Regeneration | Criticism

This literature criticism consists of approximately 7 pages of analysis & critique of Regeneration.
This section contains 1,842 words
(approx. 7 pages at 300 words per page)
Buy the Critical Review by Rob Nixon

SOURCE: "Soldiers of Misfortune: In the Trenches with Pat Barker," in The Village Voice, Vol. XXXVII, No. 28, July 14, 1992, p. 91.

In the following highly positive review of Regeneration, Nixon discusses some of the major themes in Barker's work.

The cabbie who drove me the few miles from Durham to Pat Barker's home in Newton Hall announced that we were entering the largest housing estate in all of Europe. Newton Hall was also, he added and proved, Europe's easiest estate to get lost in: Some streets, Barker's among them, had not made it onto the map he thumbed with an air of practiced futility. Barker must be familiar with the sensation of being uncharted. Prior to Regeneration, she'd written mainly about the working-class women of England's industrial north: an unplaceable set of interests in terms of the expectations and prejudices of British publishing. Barker devoted much of her imaginative energy...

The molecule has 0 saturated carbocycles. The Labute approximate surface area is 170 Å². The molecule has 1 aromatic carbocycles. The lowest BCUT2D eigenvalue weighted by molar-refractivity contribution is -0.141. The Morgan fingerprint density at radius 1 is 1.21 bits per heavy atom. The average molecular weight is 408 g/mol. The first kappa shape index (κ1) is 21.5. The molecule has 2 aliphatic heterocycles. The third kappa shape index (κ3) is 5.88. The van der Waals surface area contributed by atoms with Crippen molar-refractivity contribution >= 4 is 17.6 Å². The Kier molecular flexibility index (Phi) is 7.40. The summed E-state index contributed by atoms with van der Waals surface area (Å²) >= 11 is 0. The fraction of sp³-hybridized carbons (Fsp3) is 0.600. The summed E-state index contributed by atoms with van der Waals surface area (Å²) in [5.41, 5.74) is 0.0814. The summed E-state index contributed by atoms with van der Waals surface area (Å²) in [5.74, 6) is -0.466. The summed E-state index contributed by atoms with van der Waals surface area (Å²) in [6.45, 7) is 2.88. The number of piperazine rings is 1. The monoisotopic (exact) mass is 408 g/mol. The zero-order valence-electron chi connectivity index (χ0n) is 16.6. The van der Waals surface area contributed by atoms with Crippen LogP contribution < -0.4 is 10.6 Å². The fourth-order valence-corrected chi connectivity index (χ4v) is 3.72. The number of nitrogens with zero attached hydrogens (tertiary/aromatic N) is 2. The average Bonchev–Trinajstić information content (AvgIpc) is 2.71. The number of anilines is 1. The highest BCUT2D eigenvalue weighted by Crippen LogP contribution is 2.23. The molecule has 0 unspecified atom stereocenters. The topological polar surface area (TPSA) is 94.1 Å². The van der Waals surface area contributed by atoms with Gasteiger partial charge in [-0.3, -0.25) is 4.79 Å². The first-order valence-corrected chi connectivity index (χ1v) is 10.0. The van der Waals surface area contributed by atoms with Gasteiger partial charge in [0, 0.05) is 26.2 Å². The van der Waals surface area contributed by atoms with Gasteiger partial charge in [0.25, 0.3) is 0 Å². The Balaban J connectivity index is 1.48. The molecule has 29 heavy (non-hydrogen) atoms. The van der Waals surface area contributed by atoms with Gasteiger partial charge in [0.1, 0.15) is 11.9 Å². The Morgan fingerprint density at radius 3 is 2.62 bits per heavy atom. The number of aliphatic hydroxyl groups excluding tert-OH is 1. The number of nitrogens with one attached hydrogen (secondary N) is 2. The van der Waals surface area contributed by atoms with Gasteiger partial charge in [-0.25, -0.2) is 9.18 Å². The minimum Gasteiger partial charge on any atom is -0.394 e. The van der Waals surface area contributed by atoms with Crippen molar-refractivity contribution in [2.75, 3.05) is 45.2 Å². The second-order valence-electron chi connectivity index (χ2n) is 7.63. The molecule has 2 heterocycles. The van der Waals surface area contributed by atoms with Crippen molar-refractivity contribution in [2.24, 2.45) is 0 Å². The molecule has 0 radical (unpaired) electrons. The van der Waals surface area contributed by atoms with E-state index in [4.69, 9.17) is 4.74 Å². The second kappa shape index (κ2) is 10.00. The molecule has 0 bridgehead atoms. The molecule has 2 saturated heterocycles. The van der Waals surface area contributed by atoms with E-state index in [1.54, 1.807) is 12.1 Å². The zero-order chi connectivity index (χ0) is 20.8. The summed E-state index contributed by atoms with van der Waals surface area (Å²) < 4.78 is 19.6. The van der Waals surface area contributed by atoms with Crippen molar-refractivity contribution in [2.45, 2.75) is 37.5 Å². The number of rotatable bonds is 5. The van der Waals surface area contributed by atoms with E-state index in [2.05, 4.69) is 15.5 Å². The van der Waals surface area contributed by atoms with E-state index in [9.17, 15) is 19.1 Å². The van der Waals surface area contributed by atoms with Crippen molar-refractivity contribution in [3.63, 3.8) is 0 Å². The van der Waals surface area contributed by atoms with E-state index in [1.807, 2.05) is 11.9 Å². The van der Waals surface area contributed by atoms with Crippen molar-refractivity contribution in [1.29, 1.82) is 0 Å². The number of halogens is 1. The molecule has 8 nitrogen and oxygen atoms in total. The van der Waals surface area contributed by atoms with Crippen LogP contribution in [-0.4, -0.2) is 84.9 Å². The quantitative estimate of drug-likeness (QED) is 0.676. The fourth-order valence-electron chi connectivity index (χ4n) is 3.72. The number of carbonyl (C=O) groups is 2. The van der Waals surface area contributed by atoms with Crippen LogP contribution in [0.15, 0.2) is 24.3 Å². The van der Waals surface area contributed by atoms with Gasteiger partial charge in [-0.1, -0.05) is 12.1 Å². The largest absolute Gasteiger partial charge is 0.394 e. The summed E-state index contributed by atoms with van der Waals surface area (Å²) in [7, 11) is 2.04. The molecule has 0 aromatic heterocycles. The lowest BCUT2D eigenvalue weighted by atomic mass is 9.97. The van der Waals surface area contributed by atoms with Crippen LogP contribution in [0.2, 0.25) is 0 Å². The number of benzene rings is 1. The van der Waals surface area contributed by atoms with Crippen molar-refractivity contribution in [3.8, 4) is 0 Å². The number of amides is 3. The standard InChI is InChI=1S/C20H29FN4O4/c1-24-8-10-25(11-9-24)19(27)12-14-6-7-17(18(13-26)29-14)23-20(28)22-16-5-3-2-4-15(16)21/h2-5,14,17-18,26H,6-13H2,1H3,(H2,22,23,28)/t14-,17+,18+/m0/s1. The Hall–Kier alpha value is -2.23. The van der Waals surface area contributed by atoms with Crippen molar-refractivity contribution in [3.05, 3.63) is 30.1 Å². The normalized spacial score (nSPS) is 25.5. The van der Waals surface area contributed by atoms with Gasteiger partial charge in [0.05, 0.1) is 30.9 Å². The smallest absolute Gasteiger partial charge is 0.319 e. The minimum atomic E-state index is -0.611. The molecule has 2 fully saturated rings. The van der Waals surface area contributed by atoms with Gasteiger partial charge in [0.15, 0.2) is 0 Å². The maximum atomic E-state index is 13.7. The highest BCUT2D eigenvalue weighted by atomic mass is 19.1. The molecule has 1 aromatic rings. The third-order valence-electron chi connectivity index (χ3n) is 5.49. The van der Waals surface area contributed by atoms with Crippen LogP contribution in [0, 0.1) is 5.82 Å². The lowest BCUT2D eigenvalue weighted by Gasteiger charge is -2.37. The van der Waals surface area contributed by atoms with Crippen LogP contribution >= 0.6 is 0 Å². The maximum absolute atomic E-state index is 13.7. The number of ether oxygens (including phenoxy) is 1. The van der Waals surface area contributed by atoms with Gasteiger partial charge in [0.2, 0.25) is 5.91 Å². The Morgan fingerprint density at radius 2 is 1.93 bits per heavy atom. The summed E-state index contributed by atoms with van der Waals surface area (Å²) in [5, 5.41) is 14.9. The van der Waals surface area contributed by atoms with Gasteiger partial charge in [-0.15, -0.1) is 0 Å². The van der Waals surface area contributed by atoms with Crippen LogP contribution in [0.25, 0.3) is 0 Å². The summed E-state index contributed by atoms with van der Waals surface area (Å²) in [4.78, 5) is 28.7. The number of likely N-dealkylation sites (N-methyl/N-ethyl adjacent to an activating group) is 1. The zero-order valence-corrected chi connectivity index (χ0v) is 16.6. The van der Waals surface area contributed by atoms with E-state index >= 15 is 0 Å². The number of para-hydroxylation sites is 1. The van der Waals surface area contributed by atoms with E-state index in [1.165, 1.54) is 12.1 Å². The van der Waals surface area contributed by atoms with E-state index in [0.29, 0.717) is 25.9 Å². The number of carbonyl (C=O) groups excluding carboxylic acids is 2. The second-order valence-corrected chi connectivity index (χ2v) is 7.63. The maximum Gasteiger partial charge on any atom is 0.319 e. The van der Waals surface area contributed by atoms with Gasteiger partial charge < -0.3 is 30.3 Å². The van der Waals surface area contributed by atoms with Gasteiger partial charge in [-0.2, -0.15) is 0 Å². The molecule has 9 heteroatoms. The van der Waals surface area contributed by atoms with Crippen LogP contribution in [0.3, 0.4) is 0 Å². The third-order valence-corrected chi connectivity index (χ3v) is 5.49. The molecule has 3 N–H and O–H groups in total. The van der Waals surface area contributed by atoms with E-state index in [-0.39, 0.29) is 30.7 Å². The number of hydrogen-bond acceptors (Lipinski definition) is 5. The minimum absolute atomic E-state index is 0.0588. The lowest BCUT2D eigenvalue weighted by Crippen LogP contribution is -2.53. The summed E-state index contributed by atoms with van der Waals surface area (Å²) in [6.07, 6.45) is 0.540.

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This section contains 1,842 words
(approx. 7 pages at 300 words per page)
Buy the Critical Review by Rob Nixon
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Critical Review by Rob Nixon from Gale. ©2005-2006 Thomson Gale, a part of the Thomson Corporation. All rights reserved.